FDA: Monovalent Pfizer and Moderna COVID-19 Vaccines Are No Longer Authorized, New Protocols Announced

In a press release on Tuesday, the FDA has declared the monovalent Pfizer and Modena mRNA Covid-19 vaccines are no “longer authorized for use in the United States.”

The decision was made through a recent amendment to the Emergency Use Authorizations of the Moderna and Pfizer Covid-19 bivalent vaccines.

In the amendment, the FDA ruled the bivalent Moderna and Pfizer Covid-19 vaccines will be used for all doses and monovalent doses (targeted original strain) will no longer be authorized.

The FDA claims the decision was made in order to simplify the vaccine process, but many people who have already received the monovalent Covid-19 vaccine are questioning why the FDA is making the decision now.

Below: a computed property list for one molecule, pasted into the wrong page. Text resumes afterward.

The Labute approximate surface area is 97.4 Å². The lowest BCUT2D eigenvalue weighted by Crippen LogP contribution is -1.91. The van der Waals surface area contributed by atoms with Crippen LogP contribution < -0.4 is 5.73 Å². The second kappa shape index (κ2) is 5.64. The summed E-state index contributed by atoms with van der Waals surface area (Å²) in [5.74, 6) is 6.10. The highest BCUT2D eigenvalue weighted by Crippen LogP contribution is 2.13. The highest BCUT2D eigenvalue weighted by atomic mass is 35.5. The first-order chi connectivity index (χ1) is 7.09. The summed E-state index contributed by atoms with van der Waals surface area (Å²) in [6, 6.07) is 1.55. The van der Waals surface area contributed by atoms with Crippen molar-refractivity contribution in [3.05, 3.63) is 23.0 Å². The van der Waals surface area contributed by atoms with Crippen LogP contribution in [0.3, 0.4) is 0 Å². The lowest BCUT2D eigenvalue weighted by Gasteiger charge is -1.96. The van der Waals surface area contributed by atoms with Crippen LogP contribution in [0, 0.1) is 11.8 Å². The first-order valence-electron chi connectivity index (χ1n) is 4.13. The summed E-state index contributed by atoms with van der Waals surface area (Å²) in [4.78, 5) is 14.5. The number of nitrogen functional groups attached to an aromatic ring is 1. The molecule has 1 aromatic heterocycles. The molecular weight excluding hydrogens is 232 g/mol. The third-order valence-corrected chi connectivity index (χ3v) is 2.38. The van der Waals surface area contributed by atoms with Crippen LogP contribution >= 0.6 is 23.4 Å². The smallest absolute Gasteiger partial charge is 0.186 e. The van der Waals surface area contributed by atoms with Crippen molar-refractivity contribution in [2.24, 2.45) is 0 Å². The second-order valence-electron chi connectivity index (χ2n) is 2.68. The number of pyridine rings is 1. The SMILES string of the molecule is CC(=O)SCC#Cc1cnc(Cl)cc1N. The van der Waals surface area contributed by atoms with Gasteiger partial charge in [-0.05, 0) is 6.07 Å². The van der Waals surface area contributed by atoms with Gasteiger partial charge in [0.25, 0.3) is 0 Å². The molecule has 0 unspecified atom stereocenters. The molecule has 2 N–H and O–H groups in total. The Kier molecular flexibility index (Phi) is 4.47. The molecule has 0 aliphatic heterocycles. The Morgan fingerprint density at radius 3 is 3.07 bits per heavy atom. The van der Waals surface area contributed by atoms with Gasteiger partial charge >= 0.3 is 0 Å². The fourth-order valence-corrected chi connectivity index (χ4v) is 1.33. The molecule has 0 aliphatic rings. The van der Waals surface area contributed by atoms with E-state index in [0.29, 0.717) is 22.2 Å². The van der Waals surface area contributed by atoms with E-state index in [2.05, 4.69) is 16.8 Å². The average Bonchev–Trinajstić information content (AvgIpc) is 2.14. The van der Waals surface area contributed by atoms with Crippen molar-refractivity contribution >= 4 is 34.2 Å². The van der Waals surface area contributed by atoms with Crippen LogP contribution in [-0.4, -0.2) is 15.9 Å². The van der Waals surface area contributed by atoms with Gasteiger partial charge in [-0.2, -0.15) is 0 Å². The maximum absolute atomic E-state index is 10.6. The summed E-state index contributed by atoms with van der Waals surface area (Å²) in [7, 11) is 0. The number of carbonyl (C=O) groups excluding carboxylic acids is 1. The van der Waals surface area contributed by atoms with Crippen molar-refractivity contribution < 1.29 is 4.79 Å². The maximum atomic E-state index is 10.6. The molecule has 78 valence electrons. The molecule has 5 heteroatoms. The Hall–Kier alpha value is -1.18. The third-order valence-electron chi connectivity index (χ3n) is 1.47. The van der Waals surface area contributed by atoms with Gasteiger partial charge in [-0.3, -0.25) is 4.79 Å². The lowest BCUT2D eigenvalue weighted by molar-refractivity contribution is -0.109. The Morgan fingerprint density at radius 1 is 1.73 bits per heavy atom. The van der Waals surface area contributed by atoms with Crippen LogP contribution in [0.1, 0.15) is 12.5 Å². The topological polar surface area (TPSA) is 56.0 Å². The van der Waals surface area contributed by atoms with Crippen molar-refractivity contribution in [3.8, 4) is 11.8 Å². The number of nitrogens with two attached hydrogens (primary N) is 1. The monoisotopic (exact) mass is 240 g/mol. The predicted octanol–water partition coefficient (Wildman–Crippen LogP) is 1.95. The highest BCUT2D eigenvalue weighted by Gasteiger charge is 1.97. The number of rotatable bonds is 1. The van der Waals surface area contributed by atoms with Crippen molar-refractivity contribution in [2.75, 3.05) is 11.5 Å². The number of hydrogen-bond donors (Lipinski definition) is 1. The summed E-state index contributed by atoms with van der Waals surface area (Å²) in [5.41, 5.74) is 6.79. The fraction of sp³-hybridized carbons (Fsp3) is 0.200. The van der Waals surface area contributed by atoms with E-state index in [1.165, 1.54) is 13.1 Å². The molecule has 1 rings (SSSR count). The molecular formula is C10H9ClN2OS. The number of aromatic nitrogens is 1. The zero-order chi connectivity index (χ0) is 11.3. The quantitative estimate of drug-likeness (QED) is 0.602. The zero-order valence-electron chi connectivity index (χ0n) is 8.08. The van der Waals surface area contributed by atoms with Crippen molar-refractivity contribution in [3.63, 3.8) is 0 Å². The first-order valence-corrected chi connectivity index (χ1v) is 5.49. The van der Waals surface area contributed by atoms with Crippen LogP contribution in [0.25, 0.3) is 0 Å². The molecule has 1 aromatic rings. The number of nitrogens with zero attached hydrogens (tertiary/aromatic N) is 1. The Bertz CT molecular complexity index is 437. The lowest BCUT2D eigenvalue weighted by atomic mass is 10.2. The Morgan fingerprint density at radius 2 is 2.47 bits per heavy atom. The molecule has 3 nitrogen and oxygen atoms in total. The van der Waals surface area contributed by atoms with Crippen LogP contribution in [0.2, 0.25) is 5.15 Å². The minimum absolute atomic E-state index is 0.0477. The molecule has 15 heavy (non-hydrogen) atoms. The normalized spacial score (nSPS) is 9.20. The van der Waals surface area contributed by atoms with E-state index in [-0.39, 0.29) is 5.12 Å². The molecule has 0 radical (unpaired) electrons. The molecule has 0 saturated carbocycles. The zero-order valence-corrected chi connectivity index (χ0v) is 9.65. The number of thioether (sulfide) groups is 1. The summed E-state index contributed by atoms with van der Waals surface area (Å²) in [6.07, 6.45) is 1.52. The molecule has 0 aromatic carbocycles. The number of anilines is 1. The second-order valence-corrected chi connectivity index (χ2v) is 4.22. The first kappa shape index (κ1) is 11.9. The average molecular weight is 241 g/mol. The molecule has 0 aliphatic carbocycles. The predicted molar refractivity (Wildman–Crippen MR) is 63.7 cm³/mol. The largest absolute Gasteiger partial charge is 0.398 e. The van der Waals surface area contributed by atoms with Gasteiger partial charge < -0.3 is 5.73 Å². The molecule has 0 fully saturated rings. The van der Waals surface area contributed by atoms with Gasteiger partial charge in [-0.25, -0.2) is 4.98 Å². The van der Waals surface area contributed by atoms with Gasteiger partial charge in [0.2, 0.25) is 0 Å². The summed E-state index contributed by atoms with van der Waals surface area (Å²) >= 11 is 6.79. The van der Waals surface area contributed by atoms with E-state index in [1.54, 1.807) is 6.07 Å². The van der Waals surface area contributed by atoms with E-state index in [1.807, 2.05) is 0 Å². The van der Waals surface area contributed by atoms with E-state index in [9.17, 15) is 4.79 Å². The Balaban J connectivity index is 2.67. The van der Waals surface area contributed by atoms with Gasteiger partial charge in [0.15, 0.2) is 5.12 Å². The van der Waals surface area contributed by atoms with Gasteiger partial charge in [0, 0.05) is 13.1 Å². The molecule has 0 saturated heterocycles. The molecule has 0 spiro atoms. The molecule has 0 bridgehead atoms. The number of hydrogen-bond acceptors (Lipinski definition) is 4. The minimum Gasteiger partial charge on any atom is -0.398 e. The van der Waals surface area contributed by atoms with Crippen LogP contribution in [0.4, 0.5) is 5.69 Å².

Per The FDA:

Today, the U.S. Food and Drug Administration amended the emergency use authorizations (EUAs) of the Moderna and Pfizer-BioNTech COVID-19 bivalent mRNA vaccines to simplify the vaccination schedule for most individuals.

This action includes authorizing the current bivalent vaccines (original and omicron BA.4/BA.5 strains) to be used for all doses administered to individuals 6 months of age and older, including for an additional dose or doses for certain populations. The monovalent Moderna and Pfizer-BioNTech COVID-19 vaccines are no longer authorized for use in the United States.

Most individuals, depending on age, previously vaccinated with a monovalent COVID-19 vaccine who have not yet received a dose of a bivalent vaccine may receive a single dose of a bivalent vaccine.

Most individuals who have already received a single dose of the bivalent vaccine are not currently eligible for another dose. The FDA intends to make decisions about future vaccination after receiving recommendations on the fall strain composition at an FDA advisory committee in June.

The sudden decision caught the attention of James O’Keefe who is now asking FDA whistleblowers to come forward.



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